Two Isreali-made Small Tactical UAS Orbiter-3 has been shot down in Libya by forces allied with Khalifa Haftar’s Libyan National Army (LNA) in Southern Tripoli.
One of the Orbiter-3 STUAS crashed in Aziziyeh, just 30km south of Libya’s capital Tripoli while the other crashed in Sidra district, on July 20. The two STUAS Orbiter-3 was part of a three-unit donation to the Government Of National Accord (GNA) the United Nation recognized government by Turkey.
According to Libyan sources, the Aeronautics Orbiter-3 STUAS were initially sold to Turkey which then supplied it to the GNA.
According to the manufacturer Aeronautics, the Orbiter-3 STUAS can provide intelligence, surveillance, target acquisition, and reconnaissance (ISTAR) missions with long endurance. The STUAS can carry payloads up to 5 kg in weight, including multi-sensor stabilized EO payloads carrying laser target-designation systems.
The recent spike in the LNA’s ability to shoot down drones might not be unconnected to the fact that a Russian-made Pantsir-S1 air defence system was purportedly supplied to LNA forces fighting in Libya by the United Arab Emirate. In June 2019, photographs of a Pantsir S1 air defence systems was published on social media.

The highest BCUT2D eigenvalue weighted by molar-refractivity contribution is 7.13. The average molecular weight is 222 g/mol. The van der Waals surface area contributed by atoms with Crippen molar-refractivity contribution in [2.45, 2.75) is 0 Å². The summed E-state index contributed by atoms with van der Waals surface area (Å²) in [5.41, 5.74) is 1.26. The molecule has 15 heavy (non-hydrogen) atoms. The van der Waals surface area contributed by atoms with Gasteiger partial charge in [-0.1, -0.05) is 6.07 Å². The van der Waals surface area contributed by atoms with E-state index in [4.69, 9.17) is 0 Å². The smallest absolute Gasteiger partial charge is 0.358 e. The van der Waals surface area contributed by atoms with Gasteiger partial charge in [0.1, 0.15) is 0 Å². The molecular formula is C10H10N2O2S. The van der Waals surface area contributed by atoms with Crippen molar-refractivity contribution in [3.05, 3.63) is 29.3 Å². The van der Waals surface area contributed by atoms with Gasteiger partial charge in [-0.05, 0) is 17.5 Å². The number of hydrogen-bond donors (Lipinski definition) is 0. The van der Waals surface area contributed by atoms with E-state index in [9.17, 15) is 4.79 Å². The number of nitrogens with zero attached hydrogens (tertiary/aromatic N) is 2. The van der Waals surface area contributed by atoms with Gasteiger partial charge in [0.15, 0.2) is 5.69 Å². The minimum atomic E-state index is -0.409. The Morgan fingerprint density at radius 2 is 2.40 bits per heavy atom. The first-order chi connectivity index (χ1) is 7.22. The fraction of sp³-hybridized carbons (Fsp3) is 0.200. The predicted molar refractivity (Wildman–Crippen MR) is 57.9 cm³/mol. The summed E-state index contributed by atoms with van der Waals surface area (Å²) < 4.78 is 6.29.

It is believed that UAE supplied this air defence system in order to counter the Turkish-made Bayrakta TB2 unmanned aerial vehicles (UAVs), which the forces of the GNA have been used against LNA forces during its recent offensive to capture Tripoli.
During the defence of Tripoli, the GNA recovered a Russian made Orlan-10 Unmanned Aerial Vehicle (UAV) which was shot down on 30 April.
Also, following the offensive launched by the LNA to seize the capital on April 4, several weapons were looted including SA-7 MANPAD. Previously, the Libyan National Army (LNA) acquired the Iranian made Ghods Mohajer-2 UAV. Pictures of the UAV was taken in an unidentified military base in Libya.
The GNA is currently fighting to prevent the Khalifa Haftar’s Libyan National Army (LNA) from taking the Libya capital, Tripoli. GNA spokesman Mohanad Younes had told reporters earlier in May that Turkey and other countries would be delivering military and humanitarian assistance. He also revealed that Turkey wants to achieve “anything that is needed to stop the assault,” including military and civilian help.